Where the problems lie
To understand whether privacy rights are being violated, it’s necessary to monitor the legality of surveillance. But this is hard to do due to weak legal provisions, and a lack of transparency and oversight.
Monitoring surveillance practice against privacy right protections requires well defined transparency and independent oversight mechanisms. These are entirely missing or deficient in all of the countries studied. With the exception of South Africa, countries studied lacked a single law clearly defining legal surveillance and privacy safeguards.
In addition, piecemeal provisions, spread across multiple pieces of legislation, can conflict with each other. This makes it impossible for citizens to know what law is applicable.
We found a number of barriers to making surveillance more accountable.
- Legal provisions enabling surveillance are found in different laws. This makes it difficult to tell which law applies.
- Independent oversight bodies to monitor the activities of law enforcement authorities are absent.
- Investigating authorities do not publicly report on their activities.
- Individuals subject surveillance are not notified about it nor are they afforded the opportunity to appeal.
- There are several surveillance provisions that are not subject to the supervision of a judge. For instance, access to a database of subscribers by security agencies only requires the approval of a government agency (such as the Nigeria Communication Commission) which is granted under the Registration of Telephone Subscribers Regulations.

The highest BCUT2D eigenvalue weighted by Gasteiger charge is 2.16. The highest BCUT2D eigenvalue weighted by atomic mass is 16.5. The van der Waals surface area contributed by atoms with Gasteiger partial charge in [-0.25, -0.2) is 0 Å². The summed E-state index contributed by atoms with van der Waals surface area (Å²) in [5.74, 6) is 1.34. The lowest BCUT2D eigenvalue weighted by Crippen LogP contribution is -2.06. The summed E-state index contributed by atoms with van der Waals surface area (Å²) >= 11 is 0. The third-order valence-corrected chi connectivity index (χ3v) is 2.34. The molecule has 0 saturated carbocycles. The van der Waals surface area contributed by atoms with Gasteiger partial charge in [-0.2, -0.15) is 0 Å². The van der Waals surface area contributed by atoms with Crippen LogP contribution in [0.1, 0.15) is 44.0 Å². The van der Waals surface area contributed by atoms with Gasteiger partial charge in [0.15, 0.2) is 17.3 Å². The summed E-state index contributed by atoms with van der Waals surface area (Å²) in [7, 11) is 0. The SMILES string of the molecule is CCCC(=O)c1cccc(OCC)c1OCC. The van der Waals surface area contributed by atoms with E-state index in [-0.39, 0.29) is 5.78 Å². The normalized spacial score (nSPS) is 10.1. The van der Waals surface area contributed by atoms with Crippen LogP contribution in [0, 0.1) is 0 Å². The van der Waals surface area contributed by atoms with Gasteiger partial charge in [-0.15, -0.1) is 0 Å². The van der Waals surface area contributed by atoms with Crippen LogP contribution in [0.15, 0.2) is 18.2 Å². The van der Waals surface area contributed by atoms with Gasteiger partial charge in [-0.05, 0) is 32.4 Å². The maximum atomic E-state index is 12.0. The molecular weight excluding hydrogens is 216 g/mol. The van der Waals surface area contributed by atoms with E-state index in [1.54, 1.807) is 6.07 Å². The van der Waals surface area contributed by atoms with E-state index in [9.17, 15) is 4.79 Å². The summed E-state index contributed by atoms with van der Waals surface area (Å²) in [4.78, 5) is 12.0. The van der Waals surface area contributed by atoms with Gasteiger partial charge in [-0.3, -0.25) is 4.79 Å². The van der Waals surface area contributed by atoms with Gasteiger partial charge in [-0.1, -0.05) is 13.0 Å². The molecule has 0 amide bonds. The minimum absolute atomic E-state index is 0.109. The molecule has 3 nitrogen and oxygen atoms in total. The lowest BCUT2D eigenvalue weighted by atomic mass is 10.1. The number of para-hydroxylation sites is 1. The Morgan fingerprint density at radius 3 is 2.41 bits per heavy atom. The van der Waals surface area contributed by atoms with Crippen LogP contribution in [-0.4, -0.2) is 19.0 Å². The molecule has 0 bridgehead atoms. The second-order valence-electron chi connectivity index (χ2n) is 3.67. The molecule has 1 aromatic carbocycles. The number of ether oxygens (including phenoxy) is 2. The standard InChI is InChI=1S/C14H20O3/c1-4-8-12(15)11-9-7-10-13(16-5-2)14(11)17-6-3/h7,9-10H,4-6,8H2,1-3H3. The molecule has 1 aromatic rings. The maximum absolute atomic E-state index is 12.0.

Beyond the use (or abuse) of law we also found evidence of states investing in new surveillance technologies. These included artificial intelligence-based internet and mobile surveillance, mobile spyware, biometric digital ID systems, CCTV with facial recognition and vehicle licence plate recognition.
In Nigeria, for example, the government increased spending in the last decade on acquiring various surveillance technologies. More recently it approved a supplementary budget to purchase tools capable of monitoring encrypted WhatsApp communications.
This combination of new technologies and surveillance law breaches points to an urgent need to strengthen existing laws by applying human rights principles.
How to close the gaps
We recommend that an independent oversight body should supervise the activities of the investigating authorities. We also recommend the use of strategic litigation to challenge existing laws and actions that violate constitutionally guaranteed rights.
Alongside improving the law must be action to raise public awareness of privacy rights and surveillance practices. A strong civil society, independent media and independent courts are needed to challenge government actions. This is critical for holding governments accountable and upholding the privacy rights of citizens everywhere.
Abrar Mohamed Ali, Mohamed Farahat, Ridwan Oloyede and Grace Mutung’u were the researchers on this project. Ridwan Oloyede assisted in the writing of this article. https://theconversation.com/